Software bug life cycle and defect management.



Every software tester must be trying to prove that after fixing one bug in an application that has X number of bugs, the number of remaining bugs in the same application will be X+1.
Summary:

The purpose of this tutorial is to put together all the information that may be useful for software testers about software bugs, bug life cycle in software testing, bug management during software development life cycle (SDLC), types of bug tracking systems and tools, customization of bug tracking systems and tools, as well as a little bit about communication with the developer, fixing bugs and regression testing.

Tutorial table of contents:
  1. What is a bug in software testing?
  2. Bug life cycle in software testing
  3. Activities for tracking all bugs found through SDLC.
  4. Types of bug tracking software systems and tools.
  5. Customization of bug tracking system
  6. Description of a bug in the software testing.
  7. The probability of locating more errors in an application under testing.
  8. Regression testing and reproducible test cases
  9. Communication between software testers and developers, as well as developers’ view on bug fixing
  10. Conclusion (Murphy's Laws about bugs )
  11. Draft of the requirements for a custom developed bug tracking system

1. What is a bug in software testing?
Let us begin our tutorial with some popular definitions related to software defects /bugs:
The golden rules of software testing defined by Glenford J. Myers, [The Art of Software Testing, 1979]
  • Testing: run program with intent to find an error
  • Synonyms of Bug : glitch, error, goof, slip, fault, blunder, boner, howler, oversight, botch, delusion, elision. [B. Beizer, 1990], defect, issue, problem, variance

    Defect. The difference between the functional specification (including user documentation) and actual program text (source code and data). Often reported as problem and stored in defect-tracking and problem-management system

    Defect. Also called a fault or a bug, a defect is an incorrect part of code that is caused by an error. An error of commission causes a defect of wrong or extra code. An error of omission results in a defect of missing code. A defect may cause one or more failures.[Robert M. Poston, 1996.]

    I think that there is no need to explain the above definitions and so we move on.

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    2. Bug life cycle in software testing
    1. When a tester finds a variance from requirement, he/she needs to report the problem and try to describe it so, that the defect will be easy to reproduce and understand.
    Open new log in XXX system (Can be Problem Originator like Tester or Technical Support person)
  • Try to reproduce the problem. If the problem is not reproducible, specify in the problem log.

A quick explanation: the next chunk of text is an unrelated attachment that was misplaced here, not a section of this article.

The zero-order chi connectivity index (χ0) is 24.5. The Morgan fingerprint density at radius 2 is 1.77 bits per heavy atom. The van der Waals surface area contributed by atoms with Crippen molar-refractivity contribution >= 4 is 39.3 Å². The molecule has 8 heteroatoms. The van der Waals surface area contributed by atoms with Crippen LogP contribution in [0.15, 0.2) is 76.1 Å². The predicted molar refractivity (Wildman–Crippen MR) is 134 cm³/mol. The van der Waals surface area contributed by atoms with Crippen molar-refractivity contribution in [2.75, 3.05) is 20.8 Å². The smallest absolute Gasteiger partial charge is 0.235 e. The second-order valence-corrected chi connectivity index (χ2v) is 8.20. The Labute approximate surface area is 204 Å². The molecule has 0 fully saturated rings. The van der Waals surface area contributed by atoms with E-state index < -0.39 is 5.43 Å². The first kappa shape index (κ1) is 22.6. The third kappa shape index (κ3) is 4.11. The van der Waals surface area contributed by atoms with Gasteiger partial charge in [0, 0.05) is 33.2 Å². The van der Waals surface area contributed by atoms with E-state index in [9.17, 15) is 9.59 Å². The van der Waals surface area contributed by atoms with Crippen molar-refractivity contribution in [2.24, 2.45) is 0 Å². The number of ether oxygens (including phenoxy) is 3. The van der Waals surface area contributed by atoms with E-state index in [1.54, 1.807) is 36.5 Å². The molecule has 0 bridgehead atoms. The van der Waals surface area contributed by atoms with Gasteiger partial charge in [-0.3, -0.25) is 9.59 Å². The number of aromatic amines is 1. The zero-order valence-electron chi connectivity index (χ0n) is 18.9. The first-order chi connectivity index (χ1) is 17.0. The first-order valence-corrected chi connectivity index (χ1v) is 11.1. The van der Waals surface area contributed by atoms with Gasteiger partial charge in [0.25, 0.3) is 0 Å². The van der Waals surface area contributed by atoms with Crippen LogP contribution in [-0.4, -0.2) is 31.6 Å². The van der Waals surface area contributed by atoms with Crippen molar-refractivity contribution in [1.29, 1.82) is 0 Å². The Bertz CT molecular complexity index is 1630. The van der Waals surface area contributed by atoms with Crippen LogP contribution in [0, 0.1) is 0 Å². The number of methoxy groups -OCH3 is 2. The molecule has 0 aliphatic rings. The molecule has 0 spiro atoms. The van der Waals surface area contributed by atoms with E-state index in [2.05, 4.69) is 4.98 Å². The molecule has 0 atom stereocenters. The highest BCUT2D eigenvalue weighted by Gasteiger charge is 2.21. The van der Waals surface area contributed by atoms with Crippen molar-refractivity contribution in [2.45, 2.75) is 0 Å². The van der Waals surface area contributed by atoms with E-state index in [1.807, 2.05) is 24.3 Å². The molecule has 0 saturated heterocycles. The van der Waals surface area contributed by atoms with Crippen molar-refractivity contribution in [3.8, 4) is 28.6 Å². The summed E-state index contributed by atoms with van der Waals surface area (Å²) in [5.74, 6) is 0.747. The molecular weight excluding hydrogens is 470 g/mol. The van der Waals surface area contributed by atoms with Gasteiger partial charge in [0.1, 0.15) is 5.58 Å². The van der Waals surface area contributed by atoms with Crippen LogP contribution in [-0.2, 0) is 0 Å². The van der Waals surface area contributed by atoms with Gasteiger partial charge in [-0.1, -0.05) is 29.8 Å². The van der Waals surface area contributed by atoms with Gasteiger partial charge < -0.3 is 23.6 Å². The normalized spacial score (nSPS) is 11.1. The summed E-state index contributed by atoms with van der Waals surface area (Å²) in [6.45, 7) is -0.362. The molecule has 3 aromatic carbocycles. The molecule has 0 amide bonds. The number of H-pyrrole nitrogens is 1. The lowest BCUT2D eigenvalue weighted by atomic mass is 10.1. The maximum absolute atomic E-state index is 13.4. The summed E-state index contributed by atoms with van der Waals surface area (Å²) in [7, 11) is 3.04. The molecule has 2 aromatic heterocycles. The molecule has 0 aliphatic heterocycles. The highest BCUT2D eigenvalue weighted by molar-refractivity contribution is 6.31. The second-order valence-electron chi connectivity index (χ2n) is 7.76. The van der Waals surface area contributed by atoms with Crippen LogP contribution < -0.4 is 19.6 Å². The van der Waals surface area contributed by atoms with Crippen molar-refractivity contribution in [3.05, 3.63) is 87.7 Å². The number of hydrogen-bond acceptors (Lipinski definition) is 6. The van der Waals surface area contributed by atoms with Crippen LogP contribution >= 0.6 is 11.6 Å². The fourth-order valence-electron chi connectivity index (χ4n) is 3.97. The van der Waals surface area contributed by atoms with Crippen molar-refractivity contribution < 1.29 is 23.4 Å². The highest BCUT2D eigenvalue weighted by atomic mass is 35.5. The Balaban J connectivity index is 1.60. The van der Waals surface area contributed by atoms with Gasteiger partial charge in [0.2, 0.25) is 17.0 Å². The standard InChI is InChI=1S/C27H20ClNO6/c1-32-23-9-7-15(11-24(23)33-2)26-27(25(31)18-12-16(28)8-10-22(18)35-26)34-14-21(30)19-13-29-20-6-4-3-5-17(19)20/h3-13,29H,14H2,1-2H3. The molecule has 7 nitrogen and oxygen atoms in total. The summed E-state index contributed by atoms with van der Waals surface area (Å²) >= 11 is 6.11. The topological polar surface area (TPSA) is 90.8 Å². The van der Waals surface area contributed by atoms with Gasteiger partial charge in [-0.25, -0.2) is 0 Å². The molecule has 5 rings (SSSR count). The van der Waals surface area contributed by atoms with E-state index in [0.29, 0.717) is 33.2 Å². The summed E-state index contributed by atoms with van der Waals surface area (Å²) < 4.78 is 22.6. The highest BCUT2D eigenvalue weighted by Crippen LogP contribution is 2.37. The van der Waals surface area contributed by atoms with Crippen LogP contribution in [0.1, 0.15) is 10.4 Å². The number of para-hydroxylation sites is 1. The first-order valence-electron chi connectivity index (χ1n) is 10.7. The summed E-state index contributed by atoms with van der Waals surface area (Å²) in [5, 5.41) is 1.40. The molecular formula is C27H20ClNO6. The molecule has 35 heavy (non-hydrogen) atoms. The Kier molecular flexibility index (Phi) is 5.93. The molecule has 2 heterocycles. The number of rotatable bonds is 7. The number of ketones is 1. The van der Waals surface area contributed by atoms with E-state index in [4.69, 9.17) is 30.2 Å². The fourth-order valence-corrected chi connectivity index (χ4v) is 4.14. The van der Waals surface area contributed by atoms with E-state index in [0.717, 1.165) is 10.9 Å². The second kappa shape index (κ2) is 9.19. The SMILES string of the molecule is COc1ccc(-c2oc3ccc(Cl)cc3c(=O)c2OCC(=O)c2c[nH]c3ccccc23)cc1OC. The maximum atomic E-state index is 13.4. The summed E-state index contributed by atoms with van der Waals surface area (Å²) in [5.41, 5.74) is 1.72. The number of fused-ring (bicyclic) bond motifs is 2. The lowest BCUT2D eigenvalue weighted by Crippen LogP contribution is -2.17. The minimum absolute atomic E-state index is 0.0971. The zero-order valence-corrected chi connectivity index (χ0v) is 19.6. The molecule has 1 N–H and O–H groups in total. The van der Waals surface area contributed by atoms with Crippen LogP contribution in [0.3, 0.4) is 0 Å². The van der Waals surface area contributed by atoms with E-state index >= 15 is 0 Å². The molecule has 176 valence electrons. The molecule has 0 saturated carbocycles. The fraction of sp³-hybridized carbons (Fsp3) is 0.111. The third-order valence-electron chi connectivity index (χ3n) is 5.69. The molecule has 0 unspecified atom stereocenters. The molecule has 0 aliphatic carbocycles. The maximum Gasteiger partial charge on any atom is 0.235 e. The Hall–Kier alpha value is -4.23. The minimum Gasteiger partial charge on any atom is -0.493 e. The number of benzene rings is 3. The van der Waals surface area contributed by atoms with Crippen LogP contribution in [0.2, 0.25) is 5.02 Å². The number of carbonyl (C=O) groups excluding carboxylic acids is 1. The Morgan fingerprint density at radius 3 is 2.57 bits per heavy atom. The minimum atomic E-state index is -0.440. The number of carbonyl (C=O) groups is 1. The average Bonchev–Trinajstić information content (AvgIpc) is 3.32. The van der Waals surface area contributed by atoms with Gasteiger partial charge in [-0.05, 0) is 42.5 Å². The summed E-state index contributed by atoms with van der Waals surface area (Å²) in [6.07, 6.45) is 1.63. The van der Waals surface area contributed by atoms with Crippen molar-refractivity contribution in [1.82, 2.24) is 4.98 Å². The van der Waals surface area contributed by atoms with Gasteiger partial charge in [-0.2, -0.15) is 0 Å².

• Verify whether any duplicates of the same problem is already in the system
  • Enter full description of the problem
  • If necessary print the log & attach any supporting printouts
  • Assign the Priority an Severity of the Problem
  • Assign the Owner as a responsible person to look after the problem resolution (may be Development team lead or product manager/coordinator)
  • In the case when Sales Person receives the problem description from the client, he/she supplies the problem description to the Technical Support with the names of the client and the Sales Person the problem came from. The Technical support will be acting as Problem Originator.

    2. Review the Problem (Owner may be Development Leader) Review the Problem Priority and Severity. If disagree – change the Priority and Severity and specify the reason why the severity or/and Priority was changed:

    3. If this is a bug, but it will not be corrected at this time due to the low Priority/Severity rating, time or resources limitation:
  • Escalate for decision/agreement
  • Set the problem type as appropriate
  • Annotate the log with recommended solution
  • Set status to pending
  • The Development Leader remains as a problem owner until the problem will be re-assign for resolution, corrected, send to training or closed by the management decision with a Pending status assigned

    4. If this is an environmental issue, initiate the environment correction process by assigning to the appropriate person

    5. If this is an Originator’s error:
  • Annotate the problem log with explanation
  • Change problem type to Non a problem, Duplicate or Change Request
  • Get a Problem Originator’s agreement Set status to Void

    6. If the problem will not be corrected, but it was reported by the Technical support or Sales as a client complain:
  • Change problem type to User Education
  • Annotate the problem log with explanation on the workaround
  • Get a Problem Originator’s agreement
  • Assign the Ownership to Product Manager
  • Set status to Deferred
  • Consider the problem correction in the next release

    7. Fix and Unit test a corrected problem (Owner Developer)
  • Update the problem log with resolution information